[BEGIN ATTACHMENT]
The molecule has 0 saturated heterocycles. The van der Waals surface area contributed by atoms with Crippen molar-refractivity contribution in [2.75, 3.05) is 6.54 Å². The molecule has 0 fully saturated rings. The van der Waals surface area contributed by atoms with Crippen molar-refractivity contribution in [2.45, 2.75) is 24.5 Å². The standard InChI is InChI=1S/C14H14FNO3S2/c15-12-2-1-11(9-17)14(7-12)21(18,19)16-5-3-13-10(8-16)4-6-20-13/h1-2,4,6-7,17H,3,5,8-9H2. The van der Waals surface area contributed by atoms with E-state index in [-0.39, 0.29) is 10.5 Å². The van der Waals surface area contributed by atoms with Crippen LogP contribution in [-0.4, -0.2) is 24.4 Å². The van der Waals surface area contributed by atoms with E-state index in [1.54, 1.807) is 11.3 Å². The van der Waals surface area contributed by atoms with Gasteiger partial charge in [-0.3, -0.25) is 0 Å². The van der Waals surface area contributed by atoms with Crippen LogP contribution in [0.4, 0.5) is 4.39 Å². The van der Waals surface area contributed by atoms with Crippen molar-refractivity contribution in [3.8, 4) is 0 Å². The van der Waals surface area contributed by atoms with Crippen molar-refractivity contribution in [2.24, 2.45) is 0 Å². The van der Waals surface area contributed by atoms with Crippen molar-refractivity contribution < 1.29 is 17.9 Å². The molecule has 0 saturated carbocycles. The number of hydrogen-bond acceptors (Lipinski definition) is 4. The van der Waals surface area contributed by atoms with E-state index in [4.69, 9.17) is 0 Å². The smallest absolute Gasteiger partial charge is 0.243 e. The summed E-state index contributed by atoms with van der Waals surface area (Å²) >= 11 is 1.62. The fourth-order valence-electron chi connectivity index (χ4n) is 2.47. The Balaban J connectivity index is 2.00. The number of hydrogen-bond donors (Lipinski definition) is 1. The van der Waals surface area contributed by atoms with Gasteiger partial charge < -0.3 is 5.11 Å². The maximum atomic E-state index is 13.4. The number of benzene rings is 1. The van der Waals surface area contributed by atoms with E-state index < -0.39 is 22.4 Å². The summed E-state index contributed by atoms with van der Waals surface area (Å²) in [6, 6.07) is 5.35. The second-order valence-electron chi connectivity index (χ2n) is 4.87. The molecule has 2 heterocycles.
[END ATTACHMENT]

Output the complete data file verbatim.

The molecule has 0 saturated heterocycles. The van der Waals surface area contributed by atoms with Crippen molar-refractivity contribution in [2.75, 3.05) is 6.54 Å². The molecule has 0 fully saturated rings. The van der Waals surface area contributed by atoms with Crippen molar-refractivity contribution in [2.45, 2.75) is 24.5 Å². The standard InChI is InChI=1S/C14H14FNO3S2/c15-12-2-1-11(9-17)14(7-12)21(18,19)16-5-3-13-10(8-16)4-6-20-13/h1-2,4,6-7,17H,3,5,8-9H2. The van der Waals surface area contributed by atoms with E-state index in [-0.39, 0.29) is 10.5 Å². The van der Waals surface area contributed by atoms with Crippen LogP contribution in [-0.4, -0.2) is 24.4 Å². The van der Waals surface area contributed by atoms with E-state index in [1.54, 1.807) is 11.3 Å². The van der Waals surface area contributed by atoms with Gasteiger partial charge in [-0.3, -0.25) is 0 Å². The van der Waals surface area contributed by atoms with Crippen LogP contribution in [0.4, 0.5) is 4.39 Å². The van der Waals surface area contributed by atoms with Crippen molar-refractivity contribution in [3.8, 4) is 0 Å². The van der Waals surface area contributed by atoms with Crippen molar-refractivity contribution in [2.24, 2.45) is 0 Å². The van der Waals surface area contributed by atoms with Crippen molar-refractivity contribution < 1.29 is 17.9 Å². The molecule has 0 saturated carbocycles. The number of hydrogen-bond acceptors (Lipinski definition) is 4. The van der Waals surface area contributed by atoms with E-state index in [4.69, 9.17) is 0 Å². The smallest absolute Gasteiger partial charge is 0.243 e. The summed E-state index contributed by atoms with van der Waals surface area (Å²) >= 11 is 1.62. The fourth-order valence-electron chi connectivity index (χ4n) is 2.47. The Balaban J connectivity index is 2.00. The number of hydrogen-bond donors (Lipinski definition) is 1. The van der Waals surface area contributed by atoms with Gasteiger partial charge < -0.3 is 5.11 Å². The maximum atomic E-state index is 13.4. The number of benzene rings is 1. The van der Waals surface area contributed by atoms with E-state index < -0.39 is 22.4 Å². The summed E-state index contributed by atoms with van der Waals surface area (Å²) in [6, 6.07) is 5.35. The second-order valence-electron chi connectivity index (χ2n) is 4.87. The molecule has 2 heterocycles.